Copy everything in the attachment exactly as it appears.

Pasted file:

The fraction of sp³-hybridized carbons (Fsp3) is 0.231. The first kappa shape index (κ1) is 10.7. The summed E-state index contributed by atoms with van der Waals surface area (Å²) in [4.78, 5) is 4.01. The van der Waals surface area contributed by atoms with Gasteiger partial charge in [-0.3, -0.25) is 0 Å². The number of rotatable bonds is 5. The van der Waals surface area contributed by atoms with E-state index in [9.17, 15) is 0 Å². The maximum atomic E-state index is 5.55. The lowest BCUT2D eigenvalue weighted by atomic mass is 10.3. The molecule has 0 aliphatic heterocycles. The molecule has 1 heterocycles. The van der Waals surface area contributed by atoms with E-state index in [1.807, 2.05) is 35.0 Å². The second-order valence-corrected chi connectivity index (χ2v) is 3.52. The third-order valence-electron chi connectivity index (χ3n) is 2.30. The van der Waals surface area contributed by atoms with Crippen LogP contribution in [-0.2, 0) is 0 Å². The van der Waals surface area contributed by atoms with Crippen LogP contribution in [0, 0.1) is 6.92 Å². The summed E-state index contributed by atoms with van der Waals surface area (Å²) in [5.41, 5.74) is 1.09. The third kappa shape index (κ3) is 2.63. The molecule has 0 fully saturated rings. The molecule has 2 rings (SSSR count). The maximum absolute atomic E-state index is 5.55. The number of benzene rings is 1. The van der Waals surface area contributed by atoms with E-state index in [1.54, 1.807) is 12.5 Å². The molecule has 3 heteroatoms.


The fraction of sp³-hybridized carbons (Fsp3) is 0.231. The first kappa shape index (κ1) is 10.7. The summed E-state index contributed by atoms with van der Waals surface area (Å²) in [4.78, 5) is 4.01. The van der Waals surface area contributed by atoms with Gasteiger partial charge in [-0.3, -0.25) is 0 Å². The number of rotatable bonds is 5. The van der Waals surface area contributed by atoms with E-state index in [9.17, 15) is 0 Å². The maximum atomic E-state index is 5.55. The lowest BCUT2D eigenvalue weighted by atomic mass is 10.3. The molecule has 0 aliphatic heterocycles. The molecule has 1 heterocycles. The van der Waals surface area contributed by atoms with E-state index in [1.807, 2.05) is 35.0 Å². The second-order valence-corrected chi connectivity index (χ2v) is 3.52. The third-order valence-electron chi connectivity index (χ3n) is 2.30. The van der Waals surface area contributed by atoms with Crippen LogP contribution in [-0.2, 0) is 0 Å². The van der Waals surface area contributed by atoms with Crippen LogP contribution in [0, 0.1) is 6.92 Å². The summed E-state index contributed by atoms with van der Waals surface area (Å²) in [5.41, 5.74) is 1.09. The third kappa shape index (κ3) is 2.63. The molecule has 0 fully saturated rings. The molecule has 2 rings (SSSR count). The maximum absolute atomic E-state index is 5.55. The number of benzene rings is 1. The van der Waals surface area contributed by atoms with E-state index in [1.54, 1.807) is 12.5 Å². The molecule has 3 heteroatoms.